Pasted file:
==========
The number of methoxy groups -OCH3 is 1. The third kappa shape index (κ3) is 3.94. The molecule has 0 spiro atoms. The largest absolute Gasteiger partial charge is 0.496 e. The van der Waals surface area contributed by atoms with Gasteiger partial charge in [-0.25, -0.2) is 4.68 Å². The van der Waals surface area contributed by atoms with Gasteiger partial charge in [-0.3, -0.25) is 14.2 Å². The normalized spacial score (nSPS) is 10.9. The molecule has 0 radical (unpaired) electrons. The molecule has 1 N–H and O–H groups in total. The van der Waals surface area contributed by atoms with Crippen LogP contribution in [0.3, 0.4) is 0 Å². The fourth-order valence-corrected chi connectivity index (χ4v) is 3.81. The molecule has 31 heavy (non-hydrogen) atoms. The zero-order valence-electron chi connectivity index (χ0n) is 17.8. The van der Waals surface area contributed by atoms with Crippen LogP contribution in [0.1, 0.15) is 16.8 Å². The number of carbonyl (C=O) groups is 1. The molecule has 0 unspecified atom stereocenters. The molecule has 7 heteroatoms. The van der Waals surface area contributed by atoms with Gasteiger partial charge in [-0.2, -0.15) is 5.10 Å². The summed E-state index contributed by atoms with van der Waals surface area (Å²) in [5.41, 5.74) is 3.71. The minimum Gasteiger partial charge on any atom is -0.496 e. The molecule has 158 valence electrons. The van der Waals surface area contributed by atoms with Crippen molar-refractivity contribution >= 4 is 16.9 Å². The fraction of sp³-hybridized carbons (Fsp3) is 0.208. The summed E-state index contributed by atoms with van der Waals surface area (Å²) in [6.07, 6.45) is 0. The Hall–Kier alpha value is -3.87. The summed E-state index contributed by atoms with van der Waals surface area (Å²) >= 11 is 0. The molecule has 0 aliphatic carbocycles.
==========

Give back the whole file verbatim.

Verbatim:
The number of methoxy groups -OCH3 is 1. The third kappa shape index (κ3) is 3.94. The molecule has 0 spiro atoms. The largest absolute Gasteiger partial charge is 0.496 e. The van der Waals surface area contributed by atoms with Gasteiger partial charge in [-0.25, -0.2) is 4.68 Å². The van der Waals surface area contributed by atoms with Gasteiger partial charge in [-0.3, -0.25) is 14.2 Å². The normalized spacial score (nSPS) is 10.9. The molecule has 0 radical (unpaired) electrons. The molecule has 1 N–H and O–H groups in total. The van der Waals surface area contributed by atoms with Crippen LogP contribution in [0.3, 0.4) is 0 Å². The fourth-order valence-corrected chi connectivity index (χ4v) is 3.81. The molecule has 31 heavy (non-hydrogen) atoms. The zero-order valence-electron chi connectivity index (χ0n) is 17.8. The van der Waals surface area contributed by atoms with Crippen LogP contribution in [0.1, 0.15) is 16.8 Å². The number of carbonyl (C=O) groups is 1. The molecule has 0 unspecified atom stereocenters. The molecule has 7 heteroatoms. The van der Waals surface area contributed by atoms with Gasteiger partial charge in [-0.2, -0.15) is 5.10 Å². The summed E-state index contributed by atoms with van der Waals surface area (Å²) in [5.41, 5.74) is 3.71. The minimum Gasteiger partial charge on any atom is -0.496 e. The molecule has 158 valence electrons. The van der Waals surface area contributed by atoms with Crippen molar-refractivity contribution >= 4 is 16.9 Å². The fraction of sp³-hybridized carbons (Fsp3) is 0.208. The summed E-state index contributed by atoms with van der Waals surface area (Å²) in [6.07, 6.45) is 0. The Hall–Kier alpha value is -3.87. The summed E-state index contributed by atoms with van der Waals surface area (Å²) >= 11 is 0. The molecule has 0 aliphatic carbocycles.